indication of the original desperateness of his nature, and entirely
shook his own confidence in his power to rightly judge the matter.
Altogether the subject provided a very neat problem, which
might have occupied two or three nights' discussion around the Clog
Shop fire, and have given opportunities for the display of those
fine forensic talents on which Jabe prided himself, but for that
irritating and humiliating weakness of Long Ben's.
By this time the Clogger's pipe was out, and hung negligently
between his lips, threatening every moment to drop to the ground.
The apprentice, standing almost up to the knees in clog-chips, was
perspiring over his work and inaudibly anathematising obdurate
clog-soles, when there was a murmur of young voices outside, the "sneck"
of the shop-door was gently and hesitatingly lifted, the door itself
slowly pushed open, and in came two children, a boy and a girl.
They carried a basket which seemed to contain something heavy, and
after carefully closing the door after them, they dropped their
burden upon the floor.
"Well, wot dun yo' want?" demanded Jabe, taking his pipe out
of his mouth, and scowling with a sternness he always assumed when
talking to children.
For a moment or two there was no answer; the boy looked at
the girl; and the girl, catching at her pinafore as if preparing to
cry, looked back at the boy.
Presently, however, the girl seemed to repent of her tears,
and making a resolute effort, which drove the blood from her thin
cheeks, she stammered―
"Dun yo' want to bey ony roppits [rabbits], Jabe?"
The Clogger rose to his feet, and seemed about to explode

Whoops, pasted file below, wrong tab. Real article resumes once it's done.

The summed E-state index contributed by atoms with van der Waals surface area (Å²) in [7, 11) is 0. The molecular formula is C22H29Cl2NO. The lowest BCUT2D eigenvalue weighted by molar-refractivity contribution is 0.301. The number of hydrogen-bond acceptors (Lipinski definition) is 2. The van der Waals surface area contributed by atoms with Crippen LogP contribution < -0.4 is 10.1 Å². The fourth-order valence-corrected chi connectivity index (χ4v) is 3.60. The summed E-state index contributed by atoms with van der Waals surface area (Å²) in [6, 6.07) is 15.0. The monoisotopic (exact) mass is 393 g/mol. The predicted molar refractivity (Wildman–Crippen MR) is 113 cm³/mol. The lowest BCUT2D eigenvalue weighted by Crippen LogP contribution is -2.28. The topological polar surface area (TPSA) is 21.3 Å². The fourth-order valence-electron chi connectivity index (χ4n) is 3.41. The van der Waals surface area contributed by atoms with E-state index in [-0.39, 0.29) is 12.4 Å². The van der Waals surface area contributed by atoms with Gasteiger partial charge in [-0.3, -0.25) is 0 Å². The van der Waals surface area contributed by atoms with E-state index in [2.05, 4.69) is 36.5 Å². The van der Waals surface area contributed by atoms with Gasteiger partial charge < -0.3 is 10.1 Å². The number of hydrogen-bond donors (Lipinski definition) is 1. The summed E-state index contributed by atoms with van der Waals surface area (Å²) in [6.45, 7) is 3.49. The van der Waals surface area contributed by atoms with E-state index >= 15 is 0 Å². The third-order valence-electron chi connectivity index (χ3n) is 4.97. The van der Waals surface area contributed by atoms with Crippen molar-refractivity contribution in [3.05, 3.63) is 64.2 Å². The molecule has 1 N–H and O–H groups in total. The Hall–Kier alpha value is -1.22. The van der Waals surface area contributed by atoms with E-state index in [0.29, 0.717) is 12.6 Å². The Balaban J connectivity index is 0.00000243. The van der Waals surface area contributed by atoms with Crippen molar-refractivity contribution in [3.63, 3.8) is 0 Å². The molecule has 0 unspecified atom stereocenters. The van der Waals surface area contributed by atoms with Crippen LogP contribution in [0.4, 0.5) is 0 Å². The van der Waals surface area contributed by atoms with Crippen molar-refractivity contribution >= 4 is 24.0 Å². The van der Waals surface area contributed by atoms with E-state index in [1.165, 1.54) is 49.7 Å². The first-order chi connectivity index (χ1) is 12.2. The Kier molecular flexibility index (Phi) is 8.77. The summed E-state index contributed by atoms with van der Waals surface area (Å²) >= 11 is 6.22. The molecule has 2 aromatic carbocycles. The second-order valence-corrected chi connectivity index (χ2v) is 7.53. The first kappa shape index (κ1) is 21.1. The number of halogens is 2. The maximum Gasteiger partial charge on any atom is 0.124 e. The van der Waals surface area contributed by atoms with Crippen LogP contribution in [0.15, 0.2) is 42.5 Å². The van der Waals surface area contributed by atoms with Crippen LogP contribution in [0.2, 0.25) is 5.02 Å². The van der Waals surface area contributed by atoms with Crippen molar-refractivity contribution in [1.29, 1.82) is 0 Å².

upon his visitors, when the boy chimed in―
"Full-bred Spanish, yo' known; nineteen inches across th'
"Roppits! yo' wastrils," cried Jabe, in a grossly overdone
pretence of anger; "wot dew Aw want wi' roppits? Tak' 'em aat
o' th' place, or"―
But the girl plucked up courage, and dropping into a slightly
wheedling tone, she said―
"Yo' met bey 'em, Jabe, my— We wanten th' brass."
"Brass! Wot dun yo' want th' brass fur?"
But a look of sudden resoluteness came into the eyes of the
children, and the girl shook her head admonitorily at her brother,
and then answered―
"We conna tell thi, Jabe."
"Yo' conna tell," shouted the Clogger; "yo' meean yo' winna."
And then, suddenly, as if to surprise something out of them,
"Does yur muther knaw as yur sellin' 'em?"
Another look of caution shot into the girl's eyes, but before
she could speak the boy had answered, "Neaw."
"Neaw! Tha'rt a bonny mon ta cum sellin' roppits ba'at
tellin' thy muther," cried Jabe, addressing the boy as evidently the
But the sister had telegraphed some kind of warning to her
brother, and he stood and refused to answer a word. Then Jabe
tried several other questions without much success, and finally
"Naa, then, Aw'm just wantin' a pur [pair] o' roppits like
thoose," and he lifted the basket lid and glanced critically at the
occupants. "Aw've a hempty pig-hoile daan th' garden yond',
an' Aw want ta keep 'em in it; bud Aw'st bey noa roppits off childer
as corn't tell me wot they're goin' fur t' dew wi' th' brass."
The young rabbit-vendors breathed hard and looked at each
other in dire perplexity, and then the girl glanced apprehensively
at the apprentice, who, on perceiving that he was noticed, suddenly
resumed his clog-shaping with demonstrative haste.
"Here, Isaac!" cried Jabe. "Goa daan th' gardin' an'
mak' a place for these roppits i' th' pig-coite."
As soon as Isaac had disappeared on his invented errand, Jabe
demanded the price of the wonderful Black Spanishes, and on having
two shillings each tentatively quoted to him, he pulled two
half-crowns out of his pocket, and balancing them on his fingers, he
"Naa, then; wot dun yo' want th' brass fur?"
The children hesitated, looked longingly at the coins and
then at each other, heaved great, anxious sighs, and then the girl
"Will yo' tell onybody, Jabe?"
"Tell onybody? Not me," cried Jabe, in a tone expressive of
the utter impossibility of such a thing.
There was another pause, and then the girl drew a long